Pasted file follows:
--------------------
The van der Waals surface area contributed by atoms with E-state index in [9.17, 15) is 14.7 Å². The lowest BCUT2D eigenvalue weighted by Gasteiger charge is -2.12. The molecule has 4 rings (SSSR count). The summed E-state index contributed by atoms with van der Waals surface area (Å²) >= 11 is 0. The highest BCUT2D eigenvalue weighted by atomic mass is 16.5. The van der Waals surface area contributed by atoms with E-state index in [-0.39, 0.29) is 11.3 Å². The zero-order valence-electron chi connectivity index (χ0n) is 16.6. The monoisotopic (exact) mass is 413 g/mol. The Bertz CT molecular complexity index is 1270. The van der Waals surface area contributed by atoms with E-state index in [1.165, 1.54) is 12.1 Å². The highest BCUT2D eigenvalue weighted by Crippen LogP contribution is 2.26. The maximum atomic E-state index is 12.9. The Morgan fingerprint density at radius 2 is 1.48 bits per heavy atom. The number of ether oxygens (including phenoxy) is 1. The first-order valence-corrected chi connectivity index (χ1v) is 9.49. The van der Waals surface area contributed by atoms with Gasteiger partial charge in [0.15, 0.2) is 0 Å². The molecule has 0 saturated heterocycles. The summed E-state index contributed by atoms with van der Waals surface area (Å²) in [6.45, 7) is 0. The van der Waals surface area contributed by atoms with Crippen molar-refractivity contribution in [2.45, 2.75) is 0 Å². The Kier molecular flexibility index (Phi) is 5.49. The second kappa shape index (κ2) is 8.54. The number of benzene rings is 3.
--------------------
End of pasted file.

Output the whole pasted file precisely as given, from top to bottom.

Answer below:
The van der Waals surface area contributed by atoms with E-state index in [9.17, 15) is 14.7 Å². The lowest BCUT2D eigenvalue weighted by Gasteiger charge is -2.12. The molecule has 4 rings (SSSR count). The summed E-state index contributed by atoms with van der Waals surface area (Å²) >= 11 is 0. The highest BCUT2D eigenvalue weighted by atomic mass is 16.5. The van der Waals surface area contributed by atoms with E-state index in [-0.39, 0.29) is 11.3 Å². The zero-order valence-electron chi connectivity index (χ0n) is 16.6. The monoisotopic (exact) mass is 413 g/mol. The Bertz CT molecular complexity index is 1270. The van der Waals surface area contributed by atoms with E-state index in [1.165, 1.54) is 12.1 Å². The highest BCUT2D eigenvalue weighted by Crippen LogP contribution is 2.26. The maximum atomic E-state index is 12.9. The Morgan fingerprint density at radius 2 is 1.48 bits per heavy atom. The number of ether oxygens (including phenoxy) is 1. The first-order valence-corrected chi connectivity index (χ1v) is 9.49. The van der Waals surface area contributed by atoms with Gasteiger partial charge in [0.15, 0.2) is 0 Å². The molecule has 0 saturated heterocycles. The summed E-state index contributed by atoms with van der Waals surface area (Å²) in [6.45, 7) is 0. The van der Waals surface area contributed by atoms with Crippen molar-refractivity contribution in [2.45, 2.75) is 0 Å². The Kier molecular flexibility index (Phi) is 5.49. The second kappa shape index (κ2) is 8.54. The number of benzene rings is 3.